Got rum? Robert A. Burr does – lots and lots of lots.
“This event attracts aficionados and mixologists from all over the world,” said Burr, a seventh-generation Miamian and creator of the Gifted Rums Guide. “The rum explosion is now, the rum business grew through the recession, and there’s real growth in luxury rums, which are cheaper than luxury scotches for example.”
Burr knows his rum inside and out, and runs a terrific festival: I was at the one last spring at the Deauville and though I count myself as a rum lover (it is my drink of first choice), most of those going to the event have forgotten more about rum than I’ll ever know.
I always discounted American-made rum, for example. Big mistake. “American rum is good rum, there’s Siesta Key from Sarasota, whose white rum took a silver here in 2010,” Burr said. “Montanya Distillers of Colorado makes a great rum. I tell you, small distilleries, those little guys make gorgeous rums. Think about microbreweries and how they took off. Same thing with rum now, it’s starting to blossom.”
Celebrity bartenders attend, put on workshops, and the events at the festival are many and varied, including regular tastings, seminars, contests and VIP gatherings. Ticket prices start at $40 per day for tastings, and $250 gets you entry into everything, including VIP parties such as the one at Bacardi’s American headquarters in Coral Gables. Last year, I took in one at Tobacco Road, Miami’s oldest bar and fabled for its live blues music.
Deauville Beach Resort is a great venue, wide open and airy, right on the beach, a hotel with a wonderful bit of history (and which is offering festival attendees starting rates of $130 a night), a grand-dame hotel with an uber-glam past: The Beatles, fresh to America, played there in 1964, and is where the likes of the Rat Pack – Dean Martin, Frank Sinatra et al – partied long into the Miami night.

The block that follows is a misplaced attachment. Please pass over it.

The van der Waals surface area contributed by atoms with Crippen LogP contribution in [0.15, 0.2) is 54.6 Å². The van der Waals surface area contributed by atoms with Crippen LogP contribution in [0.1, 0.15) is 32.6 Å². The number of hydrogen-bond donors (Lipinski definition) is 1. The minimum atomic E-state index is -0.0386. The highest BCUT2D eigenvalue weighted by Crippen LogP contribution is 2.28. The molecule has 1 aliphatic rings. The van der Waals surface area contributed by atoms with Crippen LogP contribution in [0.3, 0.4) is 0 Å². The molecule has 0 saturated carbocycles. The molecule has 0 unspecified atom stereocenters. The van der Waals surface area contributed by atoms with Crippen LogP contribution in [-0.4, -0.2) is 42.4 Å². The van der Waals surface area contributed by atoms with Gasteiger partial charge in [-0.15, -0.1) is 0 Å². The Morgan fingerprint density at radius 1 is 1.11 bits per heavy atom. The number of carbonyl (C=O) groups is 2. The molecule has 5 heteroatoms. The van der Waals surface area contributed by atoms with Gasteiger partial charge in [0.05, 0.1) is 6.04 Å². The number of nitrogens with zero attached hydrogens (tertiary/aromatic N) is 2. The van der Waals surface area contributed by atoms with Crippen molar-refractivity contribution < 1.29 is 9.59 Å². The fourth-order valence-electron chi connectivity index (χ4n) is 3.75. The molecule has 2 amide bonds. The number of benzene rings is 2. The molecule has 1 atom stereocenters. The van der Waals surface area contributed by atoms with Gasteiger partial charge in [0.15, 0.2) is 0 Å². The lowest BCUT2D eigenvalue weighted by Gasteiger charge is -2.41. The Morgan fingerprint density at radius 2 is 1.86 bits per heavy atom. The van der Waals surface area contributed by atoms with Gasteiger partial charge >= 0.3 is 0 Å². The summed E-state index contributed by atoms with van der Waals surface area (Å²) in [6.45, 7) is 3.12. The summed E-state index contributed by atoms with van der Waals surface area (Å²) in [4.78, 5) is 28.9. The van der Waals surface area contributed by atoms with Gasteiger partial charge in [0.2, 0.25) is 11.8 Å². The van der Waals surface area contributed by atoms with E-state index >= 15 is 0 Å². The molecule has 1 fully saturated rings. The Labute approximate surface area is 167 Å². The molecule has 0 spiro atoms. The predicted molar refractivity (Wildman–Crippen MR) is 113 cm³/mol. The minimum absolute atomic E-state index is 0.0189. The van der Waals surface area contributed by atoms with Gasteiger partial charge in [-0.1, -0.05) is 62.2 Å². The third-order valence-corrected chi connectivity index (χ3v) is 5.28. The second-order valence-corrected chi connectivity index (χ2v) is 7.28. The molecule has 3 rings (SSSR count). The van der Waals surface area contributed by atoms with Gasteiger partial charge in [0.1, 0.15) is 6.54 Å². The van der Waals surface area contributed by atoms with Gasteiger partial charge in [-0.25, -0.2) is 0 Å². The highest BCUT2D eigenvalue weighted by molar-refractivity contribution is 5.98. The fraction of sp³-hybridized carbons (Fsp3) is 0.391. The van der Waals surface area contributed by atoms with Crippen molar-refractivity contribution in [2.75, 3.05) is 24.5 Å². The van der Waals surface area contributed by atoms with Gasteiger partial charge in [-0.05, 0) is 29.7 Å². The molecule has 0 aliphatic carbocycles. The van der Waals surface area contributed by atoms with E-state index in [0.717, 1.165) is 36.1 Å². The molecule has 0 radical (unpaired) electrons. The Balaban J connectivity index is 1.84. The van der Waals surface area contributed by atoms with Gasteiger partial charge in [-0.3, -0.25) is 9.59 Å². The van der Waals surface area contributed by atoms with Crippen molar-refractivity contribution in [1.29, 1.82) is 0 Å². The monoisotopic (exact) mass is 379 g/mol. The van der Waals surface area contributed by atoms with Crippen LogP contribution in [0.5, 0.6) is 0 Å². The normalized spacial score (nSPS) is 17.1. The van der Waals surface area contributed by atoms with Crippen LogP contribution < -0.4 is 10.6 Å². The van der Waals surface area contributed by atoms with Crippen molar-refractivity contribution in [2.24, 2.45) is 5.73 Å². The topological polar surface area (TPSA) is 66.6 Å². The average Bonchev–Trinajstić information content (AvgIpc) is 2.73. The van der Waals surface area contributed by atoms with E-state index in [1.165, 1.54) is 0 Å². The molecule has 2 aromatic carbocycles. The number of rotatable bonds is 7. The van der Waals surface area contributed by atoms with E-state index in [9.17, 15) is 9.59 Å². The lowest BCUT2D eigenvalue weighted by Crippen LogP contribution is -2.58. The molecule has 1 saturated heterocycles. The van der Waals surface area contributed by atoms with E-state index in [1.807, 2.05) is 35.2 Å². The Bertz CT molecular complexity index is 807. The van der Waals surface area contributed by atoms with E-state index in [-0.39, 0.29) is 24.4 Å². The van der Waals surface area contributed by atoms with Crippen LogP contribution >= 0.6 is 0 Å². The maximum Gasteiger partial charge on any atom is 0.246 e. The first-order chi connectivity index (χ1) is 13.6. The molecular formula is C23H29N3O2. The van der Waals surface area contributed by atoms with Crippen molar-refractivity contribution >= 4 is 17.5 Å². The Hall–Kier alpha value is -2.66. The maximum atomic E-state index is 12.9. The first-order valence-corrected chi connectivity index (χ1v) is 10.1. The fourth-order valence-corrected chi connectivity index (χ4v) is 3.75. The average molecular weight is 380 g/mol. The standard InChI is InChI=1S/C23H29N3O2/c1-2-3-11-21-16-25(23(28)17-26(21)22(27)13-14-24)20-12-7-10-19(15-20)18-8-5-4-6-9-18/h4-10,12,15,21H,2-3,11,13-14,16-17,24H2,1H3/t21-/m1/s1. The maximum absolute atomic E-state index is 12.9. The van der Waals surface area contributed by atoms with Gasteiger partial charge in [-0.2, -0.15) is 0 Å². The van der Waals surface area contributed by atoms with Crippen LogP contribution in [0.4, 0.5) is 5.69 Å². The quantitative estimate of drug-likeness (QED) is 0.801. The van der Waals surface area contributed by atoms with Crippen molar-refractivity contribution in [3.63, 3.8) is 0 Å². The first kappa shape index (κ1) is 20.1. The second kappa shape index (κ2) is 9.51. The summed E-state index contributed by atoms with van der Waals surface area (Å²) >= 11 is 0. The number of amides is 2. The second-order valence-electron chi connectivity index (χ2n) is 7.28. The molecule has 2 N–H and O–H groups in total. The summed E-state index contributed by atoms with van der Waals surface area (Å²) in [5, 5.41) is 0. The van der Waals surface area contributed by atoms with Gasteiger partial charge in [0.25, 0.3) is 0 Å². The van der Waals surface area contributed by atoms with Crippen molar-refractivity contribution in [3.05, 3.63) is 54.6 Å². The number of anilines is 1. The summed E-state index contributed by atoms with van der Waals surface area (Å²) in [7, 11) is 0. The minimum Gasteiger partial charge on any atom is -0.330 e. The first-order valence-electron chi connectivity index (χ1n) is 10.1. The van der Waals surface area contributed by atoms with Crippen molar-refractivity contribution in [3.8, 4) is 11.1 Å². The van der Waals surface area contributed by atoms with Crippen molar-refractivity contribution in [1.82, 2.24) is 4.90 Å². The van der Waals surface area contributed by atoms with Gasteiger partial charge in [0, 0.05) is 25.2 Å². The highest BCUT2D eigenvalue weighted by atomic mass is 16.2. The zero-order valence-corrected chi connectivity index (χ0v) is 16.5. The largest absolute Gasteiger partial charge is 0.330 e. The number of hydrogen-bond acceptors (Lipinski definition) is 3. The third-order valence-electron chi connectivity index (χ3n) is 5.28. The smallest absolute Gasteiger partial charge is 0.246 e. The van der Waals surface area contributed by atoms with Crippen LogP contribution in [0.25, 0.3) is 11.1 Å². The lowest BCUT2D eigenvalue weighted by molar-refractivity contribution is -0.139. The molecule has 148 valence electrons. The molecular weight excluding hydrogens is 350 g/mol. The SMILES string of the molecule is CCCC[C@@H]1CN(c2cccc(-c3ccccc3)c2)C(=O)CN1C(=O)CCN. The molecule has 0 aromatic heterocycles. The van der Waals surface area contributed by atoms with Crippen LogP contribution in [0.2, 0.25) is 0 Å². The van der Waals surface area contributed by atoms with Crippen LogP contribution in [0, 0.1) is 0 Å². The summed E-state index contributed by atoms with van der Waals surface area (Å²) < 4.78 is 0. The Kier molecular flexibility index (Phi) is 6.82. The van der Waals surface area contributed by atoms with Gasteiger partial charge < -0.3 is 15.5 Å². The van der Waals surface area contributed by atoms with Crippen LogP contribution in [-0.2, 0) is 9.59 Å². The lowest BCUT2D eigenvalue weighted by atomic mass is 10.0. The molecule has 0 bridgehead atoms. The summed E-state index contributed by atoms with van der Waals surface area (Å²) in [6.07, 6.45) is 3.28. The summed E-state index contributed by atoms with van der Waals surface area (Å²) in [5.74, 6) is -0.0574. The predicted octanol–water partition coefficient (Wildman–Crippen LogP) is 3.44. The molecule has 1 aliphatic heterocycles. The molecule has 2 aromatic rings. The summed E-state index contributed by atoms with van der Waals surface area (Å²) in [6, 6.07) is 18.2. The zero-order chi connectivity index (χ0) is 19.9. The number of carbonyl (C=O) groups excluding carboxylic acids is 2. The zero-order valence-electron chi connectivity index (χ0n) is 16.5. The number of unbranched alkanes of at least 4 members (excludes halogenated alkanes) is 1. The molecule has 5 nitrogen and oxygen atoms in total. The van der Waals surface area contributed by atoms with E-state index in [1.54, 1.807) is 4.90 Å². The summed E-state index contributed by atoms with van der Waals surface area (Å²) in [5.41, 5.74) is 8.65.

Not to be missed are the seminars outlining the history of rum, or the “Tiki Team Championships,” in which pro bartenders from the UK battle a US team (the Brits won last year’s event). The main goal of the festival, Burr said, is to educate attendees on rum, adding “I want the average bartender to know more about rums, we give them an education year by year, the same for food and beverage managers, and rum lovers from South American to Colorado, I want people in the trade to come and just plain rum lovers. “Rum and Coke is the most popular rum drink by far,” he said. “But there are so many other variations. People are starting to discover the true range of rum.”
For more info, check out www.rumrenaissance.com